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Gasoline Use Per Capita

Which US state consumes the most gasoline per capita? Which consumes the least? Answers based on conventional wisdom and stereotypes might put California (home of the "car culture") close to the top, and some place fairly small and less prone to massive suburban sprawl, like Iowa, close to the bottom. Of course, I wouldn't be offering up those examples of "conventional wisdom and stereotypes" if they were at all right: California, it turns out, ranks #44 out of 51 in per capita gasoline use, at 413.8 gallons so far in 2005 (the District of Columbia has used the least per person, at 214.4 gallons); Iowa, conversely, ranks #8 at 553.9 gallons per person (Oklahoma is #1 at 625.8 gallons). As a whole, the average American has consumed 470.6 gallons of gasoline so far in 2005.

This is according to the statistics compiled by the California Energy Commission based on US Department of Energy and US Bureau of the Census data.

The state-by-state listing just begs for further analysis: the corresponding per capita rates of hybrid ownership and light truck/SUV ownership; average population density; portion of the populace living in "high density" environments; gasoline prices; telecommuting rates; availability of public transit; even "red" vs. "blue." Anyone up for a bit of number crunching?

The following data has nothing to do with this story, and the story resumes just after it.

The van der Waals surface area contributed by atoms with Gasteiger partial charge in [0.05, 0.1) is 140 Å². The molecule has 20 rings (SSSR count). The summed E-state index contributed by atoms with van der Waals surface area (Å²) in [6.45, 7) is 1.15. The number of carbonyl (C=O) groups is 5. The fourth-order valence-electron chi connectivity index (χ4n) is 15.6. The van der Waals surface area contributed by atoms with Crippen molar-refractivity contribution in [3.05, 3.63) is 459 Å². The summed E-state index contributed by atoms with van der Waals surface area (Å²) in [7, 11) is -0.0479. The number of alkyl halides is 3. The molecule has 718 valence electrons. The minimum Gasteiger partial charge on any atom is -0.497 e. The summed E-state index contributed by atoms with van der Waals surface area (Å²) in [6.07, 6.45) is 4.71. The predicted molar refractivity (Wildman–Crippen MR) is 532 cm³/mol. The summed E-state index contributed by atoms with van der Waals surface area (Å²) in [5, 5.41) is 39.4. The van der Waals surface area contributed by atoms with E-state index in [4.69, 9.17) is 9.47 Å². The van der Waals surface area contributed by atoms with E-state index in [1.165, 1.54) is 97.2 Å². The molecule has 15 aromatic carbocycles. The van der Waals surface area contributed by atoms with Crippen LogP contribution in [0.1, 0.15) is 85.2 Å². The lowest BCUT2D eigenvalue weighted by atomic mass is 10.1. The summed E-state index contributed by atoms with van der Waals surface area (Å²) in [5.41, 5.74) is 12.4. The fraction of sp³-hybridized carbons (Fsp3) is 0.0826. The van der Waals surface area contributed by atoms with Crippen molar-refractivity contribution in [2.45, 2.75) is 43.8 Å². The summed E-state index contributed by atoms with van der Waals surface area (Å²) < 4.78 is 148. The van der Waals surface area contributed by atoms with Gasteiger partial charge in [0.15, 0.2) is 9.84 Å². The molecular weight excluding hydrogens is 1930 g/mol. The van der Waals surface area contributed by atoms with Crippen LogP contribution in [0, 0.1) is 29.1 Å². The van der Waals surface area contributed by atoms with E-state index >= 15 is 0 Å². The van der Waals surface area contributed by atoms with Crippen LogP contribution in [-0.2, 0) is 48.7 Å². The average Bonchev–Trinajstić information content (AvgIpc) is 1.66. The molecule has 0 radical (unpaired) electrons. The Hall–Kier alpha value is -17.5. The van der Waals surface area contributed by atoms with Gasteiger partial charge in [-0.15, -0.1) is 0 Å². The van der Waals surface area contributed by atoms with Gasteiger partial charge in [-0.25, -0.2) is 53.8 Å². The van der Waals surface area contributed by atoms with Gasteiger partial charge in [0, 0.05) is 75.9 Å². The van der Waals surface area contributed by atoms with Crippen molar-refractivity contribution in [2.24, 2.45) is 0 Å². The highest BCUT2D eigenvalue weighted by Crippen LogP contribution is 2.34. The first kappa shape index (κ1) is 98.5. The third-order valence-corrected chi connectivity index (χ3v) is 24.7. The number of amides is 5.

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Comments (6)

Woohoo! You go DC, be first at something! Better yet, let us all be car free DC!

I just posted a link at Organic Matter and put together an initial table with some of the more easy-to-find bits of the data you mentioned (get it here). There's a bunch more data that you mentioned that would be interesting, but I couldn't find it very easily, so I went with the simple stuff. I also haven't taken the time to run any numbers since I don't have a stats package on hand (and won't for several days).

Request: if anyone adds data to the spreadsheet email me at chris AT organicmatter DOT net and attach the updated spreadsheet so I can upload the newer version.

I'd say the biggest factor is the percent of population living in urban areas. Also, a state's ranking will be affected if it has a small population and a relatively high percentage of gas is sold to out-of-staters as they travel through. D.C. just doesn't have many gas stations per capita; many cities are similar.


California also has some of (if not the) highest gasoline prices in the nation. OK has some of the lowest. Just speculation, since I haven't actually looked at the numbers... but I bet there's a direct correlation between Per Capita usage and gas price.


As someone who was in ok a long while back the main issue with ok is going to the store can be a 90 min drive;/

Reader Drew Baglino has taken the time to add in data for the percentage of a state's population that lives in urban areas. In addition, I made some quick tables comparing gasoline use per capita to the three figures in the spreadsheet (average gas price, average population density, and percent population in urban areas) and added trendlines with R2 values. None of these is particularly compelling, but have a look for yourself: the new spreadsheet is here.


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